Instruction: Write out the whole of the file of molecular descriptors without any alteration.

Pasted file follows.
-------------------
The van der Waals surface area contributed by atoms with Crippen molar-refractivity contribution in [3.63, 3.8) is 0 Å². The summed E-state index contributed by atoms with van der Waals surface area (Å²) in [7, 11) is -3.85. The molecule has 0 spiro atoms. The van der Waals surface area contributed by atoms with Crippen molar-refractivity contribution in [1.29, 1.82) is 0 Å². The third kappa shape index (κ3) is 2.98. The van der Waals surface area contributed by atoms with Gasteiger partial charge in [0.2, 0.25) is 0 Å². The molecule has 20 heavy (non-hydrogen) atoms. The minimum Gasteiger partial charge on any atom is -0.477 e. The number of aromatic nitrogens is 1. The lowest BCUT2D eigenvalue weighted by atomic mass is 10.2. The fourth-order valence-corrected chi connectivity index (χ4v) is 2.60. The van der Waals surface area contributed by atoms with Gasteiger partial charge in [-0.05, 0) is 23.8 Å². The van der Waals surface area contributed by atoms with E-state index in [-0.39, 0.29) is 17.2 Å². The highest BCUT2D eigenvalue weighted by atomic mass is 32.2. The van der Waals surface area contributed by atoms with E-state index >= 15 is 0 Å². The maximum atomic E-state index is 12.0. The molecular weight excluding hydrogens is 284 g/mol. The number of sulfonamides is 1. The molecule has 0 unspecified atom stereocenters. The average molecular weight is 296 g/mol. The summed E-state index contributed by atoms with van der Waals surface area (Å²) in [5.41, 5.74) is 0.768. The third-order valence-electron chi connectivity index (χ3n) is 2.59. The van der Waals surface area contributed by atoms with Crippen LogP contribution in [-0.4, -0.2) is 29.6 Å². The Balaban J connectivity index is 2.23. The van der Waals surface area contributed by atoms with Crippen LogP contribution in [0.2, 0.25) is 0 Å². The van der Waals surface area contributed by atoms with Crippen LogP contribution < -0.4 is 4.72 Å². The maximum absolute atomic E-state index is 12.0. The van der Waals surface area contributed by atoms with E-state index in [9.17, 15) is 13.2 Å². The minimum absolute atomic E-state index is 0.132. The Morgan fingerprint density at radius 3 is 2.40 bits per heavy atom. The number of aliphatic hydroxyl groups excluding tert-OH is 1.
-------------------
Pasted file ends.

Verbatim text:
The van der Waals surface area contributed by atoms with Crippen molar-refractivity contribution in [3.63, 3.8) is 0 Å². The summed E-state index contributed by atoms with van der Waals surface area (Å²) in [7, 11) is -3.85. The molecule has 0 spiro atoms. The van der Waals surface area contributed by atoms with Crippen molar-refractivity contribution in [1.29, 1.82) is 0 Å². The third kappa shape index (κ3) is 2.98. The van der Waals surface area contributed by atoms with Gasteiger partial charge in [0.2, 0.25) is 0 Å². The molecule has 20 heavy (non-hydrogen) atoms. The minimum Gasteiger partial charge on any atom is -0.477 e. The number of aromatic nitrogens is 1. The lowest BCUT2D eigenvalue weighted by atomic mass is 10.2. The fourth-order valence-corrected chi connectivity index (χ4v) is 2.60. The van der Waals surface area contributed by atoms with Gasteiger partial charge in [-0.05, 0) is 23.8 Å². The van der Waals surface area contributed by atoms with E-state index in [-0.39, 0.29) is 17.2 Å². The highest BCUT2D eigenvalue weighted by atomic mass is 32.2. The van der Waals surface area contributed by atoms with E-state index >= 15 is 0 Å². The maximum atomic E-state index is 12.0. The molecular weight excluding hydrogens is 284 g/mol. The number of sulfonamides is 1. The molecule has 0 unspecified atom stereocenters. The average molecular weight is 296 g/mol. The summed E-state index contributed by atoms with van der Waals surface area (Å²) in [5.41, 5.74) is 0.768. The third-order valence-electron chi connectivity index (χ3n) is 2.59. The van der Waals surface area contributed by atoms with Crippen LogP contribution in [-0.4, -0.2) is 29.6 Å². The Balaban J connectivity index is 2.23. The van der Waals surface area contributed by atoms with Crippen LogP contribution in [0.2, 0.25) is 0 Å². The van der Waals surface area contributed by atoms with Crippen LogP contribution < -0.4 is 4.72 Å². The maximum absolute atomic E-state index is 12.0. The van der Waals surface area contributed by atoms with E-state index in [9.17, 15) is 13.2 Å². The minimum absolute atomic E-state index is 0.132. The Morgan fingerprint density at radius 3 is 2.40 bits per heavy atom. The number of aliphatic hydroxyl groups excluding tert-OH is 1.